We do not have to repeat the same words over and over as we pray (vain repetition). Further we do not have to say a lot of words. We can keep our words few and to the point because God already knows what are needs are. Comedian Ray Stevens had a silly song about haircuts and in that song he made a point about how wordy some prayers can become when he said,Barber walked in, started saying grace, "Oh Lord, for these haircuts we are about to receive, may we be truly thankful. Dominus possum pax probiscus, post mortem, et tu Brute, puella carborundum.”

Sadly too many people have been taught that they need to have long prayers with flashy words. Jesus did not teach that and Jesus is God. The rest of the Bible doesn't teach that either. In fact, Ecclesiastes 5:2 says, “Do not be hasty in word or impulsive in thought to bring up a matter in the presence of God. For God is in heaven and you are on the earth; therefore let your words be few.” You do not have to rush through your prayers, but you do not need many words either. Remember he already knows what you need.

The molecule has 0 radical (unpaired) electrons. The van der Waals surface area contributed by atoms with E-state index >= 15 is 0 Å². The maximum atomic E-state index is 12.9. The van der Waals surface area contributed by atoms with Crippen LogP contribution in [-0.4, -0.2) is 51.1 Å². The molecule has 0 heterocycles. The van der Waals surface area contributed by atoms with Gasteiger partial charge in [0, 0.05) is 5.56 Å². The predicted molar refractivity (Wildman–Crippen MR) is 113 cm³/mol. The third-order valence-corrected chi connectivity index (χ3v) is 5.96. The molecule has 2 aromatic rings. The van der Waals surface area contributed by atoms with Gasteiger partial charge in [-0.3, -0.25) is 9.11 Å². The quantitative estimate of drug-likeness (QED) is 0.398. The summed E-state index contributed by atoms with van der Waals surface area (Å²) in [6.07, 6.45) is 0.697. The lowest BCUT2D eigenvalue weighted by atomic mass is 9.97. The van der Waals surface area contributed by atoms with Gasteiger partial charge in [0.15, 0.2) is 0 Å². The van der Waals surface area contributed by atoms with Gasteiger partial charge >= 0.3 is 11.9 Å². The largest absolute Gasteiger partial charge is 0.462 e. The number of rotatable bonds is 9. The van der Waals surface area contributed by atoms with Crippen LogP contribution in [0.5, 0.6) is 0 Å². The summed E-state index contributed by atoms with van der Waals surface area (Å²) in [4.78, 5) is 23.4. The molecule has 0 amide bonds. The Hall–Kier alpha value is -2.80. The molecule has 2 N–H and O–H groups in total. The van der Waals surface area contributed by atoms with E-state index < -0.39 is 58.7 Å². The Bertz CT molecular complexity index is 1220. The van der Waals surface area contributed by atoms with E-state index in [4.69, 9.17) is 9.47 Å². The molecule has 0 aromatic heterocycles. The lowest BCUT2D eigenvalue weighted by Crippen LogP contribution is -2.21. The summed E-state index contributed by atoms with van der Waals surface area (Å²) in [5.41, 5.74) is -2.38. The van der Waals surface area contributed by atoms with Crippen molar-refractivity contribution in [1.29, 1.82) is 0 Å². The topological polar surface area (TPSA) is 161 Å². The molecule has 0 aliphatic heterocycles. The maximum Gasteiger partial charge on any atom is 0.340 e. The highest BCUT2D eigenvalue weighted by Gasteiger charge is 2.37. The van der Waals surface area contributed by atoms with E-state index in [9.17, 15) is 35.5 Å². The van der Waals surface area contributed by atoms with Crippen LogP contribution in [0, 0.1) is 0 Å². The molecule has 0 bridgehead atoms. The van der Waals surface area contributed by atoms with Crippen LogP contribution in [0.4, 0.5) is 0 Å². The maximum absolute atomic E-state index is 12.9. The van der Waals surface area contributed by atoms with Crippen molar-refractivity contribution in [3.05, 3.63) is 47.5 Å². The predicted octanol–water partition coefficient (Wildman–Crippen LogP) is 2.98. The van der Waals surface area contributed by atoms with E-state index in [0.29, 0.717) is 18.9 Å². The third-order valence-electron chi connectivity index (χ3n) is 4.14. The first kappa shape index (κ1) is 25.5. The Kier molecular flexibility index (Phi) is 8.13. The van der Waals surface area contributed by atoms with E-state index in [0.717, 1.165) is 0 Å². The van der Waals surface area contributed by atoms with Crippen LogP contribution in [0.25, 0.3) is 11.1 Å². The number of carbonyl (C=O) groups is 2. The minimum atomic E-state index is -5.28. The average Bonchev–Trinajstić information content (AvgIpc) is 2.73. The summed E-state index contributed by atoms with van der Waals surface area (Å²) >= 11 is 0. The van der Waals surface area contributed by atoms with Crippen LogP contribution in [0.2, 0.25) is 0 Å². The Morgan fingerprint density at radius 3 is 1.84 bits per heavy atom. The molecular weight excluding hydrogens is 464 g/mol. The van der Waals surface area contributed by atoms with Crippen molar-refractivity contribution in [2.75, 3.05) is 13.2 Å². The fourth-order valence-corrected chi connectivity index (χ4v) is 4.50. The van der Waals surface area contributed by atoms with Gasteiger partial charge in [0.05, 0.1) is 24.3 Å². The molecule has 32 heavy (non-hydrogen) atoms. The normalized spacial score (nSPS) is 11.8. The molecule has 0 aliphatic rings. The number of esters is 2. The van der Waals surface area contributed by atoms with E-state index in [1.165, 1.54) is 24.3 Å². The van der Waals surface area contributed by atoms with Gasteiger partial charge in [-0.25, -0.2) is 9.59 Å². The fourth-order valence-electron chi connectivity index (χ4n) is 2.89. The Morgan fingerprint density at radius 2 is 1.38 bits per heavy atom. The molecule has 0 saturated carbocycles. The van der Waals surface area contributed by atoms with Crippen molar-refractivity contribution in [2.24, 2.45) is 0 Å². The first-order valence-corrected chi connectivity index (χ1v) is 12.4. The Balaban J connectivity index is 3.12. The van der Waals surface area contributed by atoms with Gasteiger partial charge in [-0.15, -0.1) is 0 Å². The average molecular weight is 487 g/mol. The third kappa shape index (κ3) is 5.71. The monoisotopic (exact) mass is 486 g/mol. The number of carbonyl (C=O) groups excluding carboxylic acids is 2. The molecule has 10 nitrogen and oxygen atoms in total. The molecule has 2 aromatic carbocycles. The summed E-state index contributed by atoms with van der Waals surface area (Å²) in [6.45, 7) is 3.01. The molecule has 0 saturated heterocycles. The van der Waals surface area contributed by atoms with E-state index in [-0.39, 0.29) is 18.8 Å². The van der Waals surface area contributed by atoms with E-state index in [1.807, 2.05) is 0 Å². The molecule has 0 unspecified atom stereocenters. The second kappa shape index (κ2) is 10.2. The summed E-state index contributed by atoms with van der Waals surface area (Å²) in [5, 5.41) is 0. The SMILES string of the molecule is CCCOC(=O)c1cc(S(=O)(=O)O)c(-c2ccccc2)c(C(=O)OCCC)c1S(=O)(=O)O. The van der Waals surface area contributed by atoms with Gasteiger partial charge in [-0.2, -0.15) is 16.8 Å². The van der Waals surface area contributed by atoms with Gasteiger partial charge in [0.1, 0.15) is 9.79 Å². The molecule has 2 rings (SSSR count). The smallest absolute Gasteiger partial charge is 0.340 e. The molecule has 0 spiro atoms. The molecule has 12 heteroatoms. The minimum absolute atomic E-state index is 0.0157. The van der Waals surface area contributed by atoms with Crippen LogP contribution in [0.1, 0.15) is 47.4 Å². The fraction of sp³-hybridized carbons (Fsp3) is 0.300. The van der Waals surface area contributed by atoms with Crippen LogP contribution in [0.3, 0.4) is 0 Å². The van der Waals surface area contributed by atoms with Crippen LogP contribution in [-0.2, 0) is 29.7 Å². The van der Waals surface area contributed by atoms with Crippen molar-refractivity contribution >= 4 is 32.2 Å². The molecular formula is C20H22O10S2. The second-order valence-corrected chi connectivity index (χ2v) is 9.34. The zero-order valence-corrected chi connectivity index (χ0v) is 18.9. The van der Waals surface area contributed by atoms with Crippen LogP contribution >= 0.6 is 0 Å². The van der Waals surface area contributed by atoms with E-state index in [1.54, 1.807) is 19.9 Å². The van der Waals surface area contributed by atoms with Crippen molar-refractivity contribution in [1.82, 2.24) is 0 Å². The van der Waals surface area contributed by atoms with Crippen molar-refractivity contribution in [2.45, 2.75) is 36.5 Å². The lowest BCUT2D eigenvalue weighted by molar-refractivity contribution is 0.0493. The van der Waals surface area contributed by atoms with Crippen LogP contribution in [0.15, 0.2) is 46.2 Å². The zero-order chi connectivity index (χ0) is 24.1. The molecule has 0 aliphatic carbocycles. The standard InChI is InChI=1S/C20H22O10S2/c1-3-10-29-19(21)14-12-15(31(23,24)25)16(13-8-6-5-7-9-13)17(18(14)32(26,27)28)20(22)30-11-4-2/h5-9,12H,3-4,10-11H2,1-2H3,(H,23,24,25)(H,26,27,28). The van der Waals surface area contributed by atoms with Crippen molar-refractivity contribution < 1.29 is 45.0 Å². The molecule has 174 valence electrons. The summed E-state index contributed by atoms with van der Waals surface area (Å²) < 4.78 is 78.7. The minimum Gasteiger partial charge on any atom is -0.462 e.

I am comforted knowing I can pray to God- knowing he is all powerful and that he will do what he deems best. I am also comforted knowing that he already knows what I need and that I do not have to come up with a lot of words.

The scripture says to pray without ceasing, but we do not have to use many words. As we pray we should listen by thinking about the word of God more than we talk. “Guard your steps as you go to the house of God, and draw near to listen rather than to offer the sacrifice of fools; for they do not know they are doing evil.” (Ecclesiastes 5:1)